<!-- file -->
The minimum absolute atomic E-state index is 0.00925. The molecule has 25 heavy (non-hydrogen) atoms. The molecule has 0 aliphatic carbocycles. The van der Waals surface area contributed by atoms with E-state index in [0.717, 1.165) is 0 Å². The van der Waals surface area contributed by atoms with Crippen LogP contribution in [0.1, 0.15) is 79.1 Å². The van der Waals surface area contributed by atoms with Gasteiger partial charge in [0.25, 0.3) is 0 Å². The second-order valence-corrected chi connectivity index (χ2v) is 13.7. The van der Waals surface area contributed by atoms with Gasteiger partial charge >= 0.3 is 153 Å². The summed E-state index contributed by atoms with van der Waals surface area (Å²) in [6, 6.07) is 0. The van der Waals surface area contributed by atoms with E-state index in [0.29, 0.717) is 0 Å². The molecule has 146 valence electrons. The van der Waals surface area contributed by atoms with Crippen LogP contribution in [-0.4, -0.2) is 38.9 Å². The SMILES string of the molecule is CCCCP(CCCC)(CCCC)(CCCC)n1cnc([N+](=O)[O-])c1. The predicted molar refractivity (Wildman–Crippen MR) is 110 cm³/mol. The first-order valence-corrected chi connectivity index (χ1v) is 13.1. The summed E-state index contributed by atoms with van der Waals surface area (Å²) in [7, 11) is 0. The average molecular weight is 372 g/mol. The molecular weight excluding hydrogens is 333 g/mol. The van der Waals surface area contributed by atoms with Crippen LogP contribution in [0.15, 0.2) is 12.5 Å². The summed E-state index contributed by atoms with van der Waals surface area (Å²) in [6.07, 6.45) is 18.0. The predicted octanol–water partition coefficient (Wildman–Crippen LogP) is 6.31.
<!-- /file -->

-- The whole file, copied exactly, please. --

The minimum absolute atomic E-state index is 0.00925. The molecule has 25 heavy (non-hydrogen) atoms. The molecule has 0 aliphatic carbocycles. The van der Waals surface area contributed by atoms with E-state index in [0.717, 1.165) is 0 Å². The van der Waals surface area contributed by atoms with Crippen LogP contribution in [0.1, 0.15) is 79.1 Å². The van der Waals surface area contributed by atoms with Gasteiger partial charge in [0.25, 0.3) is 0 Å². The second-order valence-corrected chi connectivity index (χ2v) is 13.7. The van der Waals surface area contributed by atoms with Gasteiger partial charge >= 0.3 is 153 Å². The summed E-state index contributed by atoms with van der Waals surface area (Å²) in [6, 6.07) is 0. The van der Waals surface area contributed by atoms with E-state index in [0.29, 0.717) is 0 Å². The molecule has 146 valence electrons. The van der Waals surface area contributed by atoms with Crippen LogP contribution in [-0.4, -0.2) is 38.9 Å². The SMILES string of the molecule is CCCCP(CCCC)(CCCC)(CCCC)n1cnc([N+](=O)[O-])c1. The predicted molar refractivity (Wildman–Crippen MR) is 110 cm³/mol. The first-order valence-corrected chi connectivity index (χ1v) is 13.1. The summed E-state index contributed by atoms with van der Waals surface area (Å²) in [7, 11) is 0. The average molecular weight is 372 g/mol. The molecular weight excluding hydrogens is 333 g/mol. The van der Waals surface area contributed by atoms with Crippen LogP contribution in [0.15, 0.2) is 12.5 Å². The summed E-state index contributed by atoms with van der Waals surface area (Å²) in [6.07, 6.45) is 18.0. The predicted octanol–water partition coefficient (Wildman–Crippen LogP) is 6.31.